Normally in HACC, coding teams are often composed of very few students. However, for this year’s MHS coding team, there were 10 students in comparison to last year’s seven. This allowed the students to improve the quality of their project. “One of the things that we kind of noticed after we took a step back and looking at our team of 10 was that even though the team was large, the more veteran members who were a part of last year’s HACC — they made a priority to make sure that anybody and everybody who was interested in working on a real world project that dealt with coding, no matter what their experience was, had an opportunity to participate,” said Hanagami.

     “It was also important — the number of people that we had. (With) the extra people that we had, I think we really dedicated people to tasks really efficiently. So we definitely made use of the extra members that we had this year,” said Parslow

     Throughout the process of developing the meter checker, the team ran into various challenges. However, with communication and teamwork, the group was able to resolve them. “We had trouble deciding how we would store the data that they gave us — we had a few options. But we ended up going with using an SQL (Structured Query Language) server because it works well with the framework that we’re using,” said Parslow.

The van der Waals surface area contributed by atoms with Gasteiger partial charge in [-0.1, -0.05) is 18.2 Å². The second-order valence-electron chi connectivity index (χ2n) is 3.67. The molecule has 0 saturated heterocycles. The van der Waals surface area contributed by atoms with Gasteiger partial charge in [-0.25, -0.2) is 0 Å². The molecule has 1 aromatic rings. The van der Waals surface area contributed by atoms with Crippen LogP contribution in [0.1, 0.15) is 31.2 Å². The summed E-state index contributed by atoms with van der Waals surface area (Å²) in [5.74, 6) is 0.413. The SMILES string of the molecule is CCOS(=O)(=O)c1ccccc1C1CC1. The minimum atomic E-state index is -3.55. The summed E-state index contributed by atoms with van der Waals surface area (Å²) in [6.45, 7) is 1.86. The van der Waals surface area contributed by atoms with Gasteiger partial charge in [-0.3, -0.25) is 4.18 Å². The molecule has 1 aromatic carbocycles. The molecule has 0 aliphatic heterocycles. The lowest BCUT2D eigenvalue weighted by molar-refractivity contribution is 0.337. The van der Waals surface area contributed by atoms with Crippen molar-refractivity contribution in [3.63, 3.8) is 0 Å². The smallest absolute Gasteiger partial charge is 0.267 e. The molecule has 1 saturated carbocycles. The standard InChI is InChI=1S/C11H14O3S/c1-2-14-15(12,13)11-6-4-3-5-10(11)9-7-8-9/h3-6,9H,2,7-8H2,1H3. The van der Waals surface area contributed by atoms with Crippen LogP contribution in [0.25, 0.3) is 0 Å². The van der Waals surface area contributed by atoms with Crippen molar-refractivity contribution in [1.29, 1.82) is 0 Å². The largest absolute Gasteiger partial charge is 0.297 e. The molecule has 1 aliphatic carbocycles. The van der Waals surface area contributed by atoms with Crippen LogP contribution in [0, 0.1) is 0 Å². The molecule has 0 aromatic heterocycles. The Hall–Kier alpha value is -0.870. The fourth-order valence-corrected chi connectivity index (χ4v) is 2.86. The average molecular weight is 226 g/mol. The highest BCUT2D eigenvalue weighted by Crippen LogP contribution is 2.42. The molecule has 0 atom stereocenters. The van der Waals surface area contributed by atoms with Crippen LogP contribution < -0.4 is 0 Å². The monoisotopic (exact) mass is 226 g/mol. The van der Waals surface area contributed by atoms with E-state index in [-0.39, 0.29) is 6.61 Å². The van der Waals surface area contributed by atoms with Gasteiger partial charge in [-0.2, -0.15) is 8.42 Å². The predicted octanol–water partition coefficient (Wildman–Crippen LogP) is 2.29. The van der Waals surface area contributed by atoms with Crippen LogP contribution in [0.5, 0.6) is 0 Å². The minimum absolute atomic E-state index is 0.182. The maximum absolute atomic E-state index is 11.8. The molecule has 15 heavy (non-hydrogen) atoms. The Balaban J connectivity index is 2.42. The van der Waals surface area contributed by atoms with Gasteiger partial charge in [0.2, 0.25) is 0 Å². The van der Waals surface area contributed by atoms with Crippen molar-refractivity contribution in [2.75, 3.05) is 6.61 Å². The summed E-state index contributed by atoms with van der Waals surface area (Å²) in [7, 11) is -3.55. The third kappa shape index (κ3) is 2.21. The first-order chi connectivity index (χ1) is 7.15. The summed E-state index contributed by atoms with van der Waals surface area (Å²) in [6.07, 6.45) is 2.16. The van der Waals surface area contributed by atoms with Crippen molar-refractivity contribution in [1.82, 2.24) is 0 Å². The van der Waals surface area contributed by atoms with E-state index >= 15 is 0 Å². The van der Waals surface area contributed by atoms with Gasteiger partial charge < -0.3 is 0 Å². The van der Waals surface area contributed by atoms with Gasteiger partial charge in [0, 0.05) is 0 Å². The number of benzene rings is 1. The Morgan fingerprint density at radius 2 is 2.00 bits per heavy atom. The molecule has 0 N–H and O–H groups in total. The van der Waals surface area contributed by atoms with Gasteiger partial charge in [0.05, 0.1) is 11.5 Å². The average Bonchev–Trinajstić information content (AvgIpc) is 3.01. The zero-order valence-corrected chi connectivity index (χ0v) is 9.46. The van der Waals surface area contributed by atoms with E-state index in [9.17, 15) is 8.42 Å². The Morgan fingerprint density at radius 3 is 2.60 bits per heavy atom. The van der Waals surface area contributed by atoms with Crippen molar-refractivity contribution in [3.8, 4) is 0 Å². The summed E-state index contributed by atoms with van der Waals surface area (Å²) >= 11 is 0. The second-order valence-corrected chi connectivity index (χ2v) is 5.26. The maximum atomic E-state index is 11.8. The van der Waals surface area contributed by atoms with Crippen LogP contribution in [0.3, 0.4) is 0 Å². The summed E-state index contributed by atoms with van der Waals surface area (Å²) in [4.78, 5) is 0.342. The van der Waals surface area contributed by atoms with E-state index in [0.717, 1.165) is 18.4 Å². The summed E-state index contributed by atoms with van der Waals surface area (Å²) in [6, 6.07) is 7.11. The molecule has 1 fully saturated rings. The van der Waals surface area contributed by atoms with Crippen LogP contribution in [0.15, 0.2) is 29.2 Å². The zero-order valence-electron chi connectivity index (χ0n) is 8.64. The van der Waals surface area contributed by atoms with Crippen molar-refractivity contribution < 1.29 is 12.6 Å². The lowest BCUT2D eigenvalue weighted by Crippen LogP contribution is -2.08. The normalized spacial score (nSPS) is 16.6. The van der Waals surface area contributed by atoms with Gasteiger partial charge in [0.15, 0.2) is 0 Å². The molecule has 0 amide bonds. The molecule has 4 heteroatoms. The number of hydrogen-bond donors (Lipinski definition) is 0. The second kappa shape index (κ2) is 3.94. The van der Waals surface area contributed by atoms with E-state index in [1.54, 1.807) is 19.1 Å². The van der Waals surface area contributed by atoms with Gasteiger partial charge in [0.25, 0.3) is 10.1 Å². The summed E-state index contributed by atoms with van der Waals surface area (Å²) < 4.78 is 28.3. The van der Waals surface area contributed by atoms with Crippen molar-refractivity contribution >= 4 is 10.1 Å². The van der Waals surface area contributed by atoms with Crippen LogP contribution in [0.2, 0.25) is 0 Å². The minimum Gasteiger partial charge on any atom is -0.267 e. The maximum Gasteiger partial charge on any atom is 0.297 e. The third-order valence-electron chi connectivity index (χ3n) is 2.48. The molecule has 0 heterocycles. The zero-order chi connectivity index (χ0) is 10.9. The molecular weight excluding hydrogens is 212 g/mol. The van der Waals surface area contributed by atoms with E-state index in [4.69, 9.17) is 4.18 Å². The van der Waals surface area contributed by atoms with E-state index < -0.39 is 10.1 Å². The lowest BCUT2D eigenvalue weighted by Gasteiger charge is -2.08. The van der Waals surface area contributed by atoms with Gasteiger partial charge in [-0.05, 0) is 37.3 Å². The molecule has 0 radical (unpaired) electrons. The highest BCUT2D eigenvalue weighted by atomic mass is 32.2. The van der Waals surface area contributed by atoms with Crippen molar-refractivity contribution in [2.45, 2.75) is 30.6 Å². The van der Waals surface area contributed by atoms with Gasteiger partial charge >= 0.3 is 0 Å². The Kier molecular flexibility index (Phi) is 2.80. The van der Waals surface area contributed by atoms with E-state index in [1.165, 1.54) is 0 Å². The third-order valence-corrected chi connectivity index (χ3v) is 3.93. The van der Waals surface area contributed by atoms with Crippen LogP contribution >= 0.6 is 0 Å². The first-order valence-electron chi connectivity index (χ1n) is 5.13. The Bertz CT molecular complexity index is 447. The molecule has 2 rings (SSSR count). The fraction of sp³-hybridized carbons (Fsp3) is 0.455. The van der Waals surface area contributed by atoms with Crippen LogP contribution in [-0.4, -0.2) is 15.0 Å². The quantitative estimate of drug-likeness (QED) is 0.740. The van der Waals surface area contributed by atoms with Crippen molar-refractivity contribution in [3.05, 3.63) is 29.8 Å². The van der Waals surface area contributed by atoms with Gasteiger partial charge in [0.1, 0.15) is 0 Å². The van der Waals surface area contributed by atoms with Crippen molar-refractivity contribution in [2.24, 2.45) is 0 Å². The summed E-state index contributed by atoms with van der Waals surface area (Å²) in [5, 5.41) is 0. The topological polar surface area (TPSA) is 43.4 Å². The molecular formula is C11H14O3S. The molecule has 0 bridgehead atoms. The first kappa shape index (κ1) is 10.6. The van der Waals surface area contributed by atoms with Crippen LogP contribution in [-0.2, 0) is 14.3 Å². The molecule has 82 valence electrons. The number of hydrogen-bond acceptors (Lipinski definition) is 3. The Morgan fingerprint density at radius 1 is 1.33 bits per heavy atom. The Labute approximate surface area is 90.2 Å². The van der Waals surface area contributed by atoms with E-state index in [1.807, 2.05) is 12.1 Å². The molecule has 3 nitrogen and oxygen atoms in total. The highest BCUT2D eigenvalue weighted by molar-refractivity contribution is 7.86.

Hanagami added, “I think (one of) the challenges that we ran into was definitely time constraints. We were here (at MHS) all hours of the day — all the way from the morning (and) some days we’re here to maybe like 11 at night. And also trying to align schedules. That was difficult.”

     One particular aspect of HACC is its connections to real world problems. For this year’s competition, the MHS coding team utilized a database often used in the coding industry. “The fact that we used an SQL database as our format was very interesting, because it’s not something that I think any of us had worked with before. And it’s something that’s used very often in industry,” said Parslow.